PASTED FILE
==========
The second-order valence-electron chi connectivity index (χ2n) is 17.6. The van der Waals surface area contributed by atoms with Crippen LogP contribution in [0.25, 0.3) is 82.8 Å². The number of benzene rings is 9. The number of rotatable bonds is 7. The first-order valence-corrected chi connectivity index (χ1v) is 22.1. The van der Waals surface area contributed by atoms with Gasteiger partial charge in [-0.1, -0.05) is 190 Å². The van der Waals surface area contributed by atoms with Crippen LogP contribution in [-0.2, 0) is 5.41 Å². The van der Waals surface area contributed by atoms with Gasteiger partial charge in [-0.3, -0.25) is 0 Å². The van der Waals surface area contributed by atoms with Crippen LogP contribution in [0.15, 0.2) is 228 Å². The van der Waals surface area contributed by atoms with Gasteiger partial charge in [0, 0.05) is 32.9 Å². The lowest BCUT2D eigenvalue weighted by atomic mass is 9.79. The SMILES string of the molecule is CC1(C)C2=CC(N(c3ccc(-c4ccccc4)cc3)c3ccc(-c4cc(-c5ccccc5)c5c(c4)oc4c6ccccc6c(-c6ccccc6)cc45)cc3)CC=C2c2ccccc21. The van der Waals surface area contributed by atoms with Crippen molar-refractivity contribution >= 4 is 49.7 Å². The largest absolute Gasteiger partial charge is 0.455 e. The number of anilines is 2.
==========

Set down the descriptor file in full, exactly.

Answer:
The second-order valence-electron chi connectivity index (χ2n) is 17.6. The van der Waals surface area contributed by atoms with Crippen LogP contribution in [0.25, 0.3) is 82.8 Å². The number of benzene rings is 9. The number of rotatable bonds is 7. The first-order valence-corrected chi connectivity index (χ1v) is 22.1. The van der Waals surface area contributed by atoms with Gasteiger partial charge in [-0.1, -0.05) is 190 Å². The van der Waals surface area contributed by atoms with Crippen LogP contribution in [-0.2, 0) is 5.41 Å². The van der Waals surface area contributed by atoms with Gasteiger partial charge in [-0.3, -0.25) is 0 Å². The van der Waals surface area contributed by atoms with Crippen LogP contribution in [0.15, 0.2) is 228 Å². The van der Waals surface area contributed by atoms with Gasteiger partial charge in [0, 0.05) is 32.9 Å². The lowest BCUT2D eigenvalue weighted by atomic mass is 9.79. The SMILES string of the molecule is CC1(C)C2=CC(N(c3ccc(-c4ccccc4)cc3)c3ccc(-c4cc(-c5ccccc5)c5c(c4)oc4c6ccccc6c(-c6ccccc6)cc45)cc3)CC=C2c2ccccc21. The van der Waals surface area contributed by atoms with Crippen molar-refractivity contribution >= 4 is 49.7 Å². The largest absolute Gasteiger partial charge is 0.455 e. The number of anilines is 2.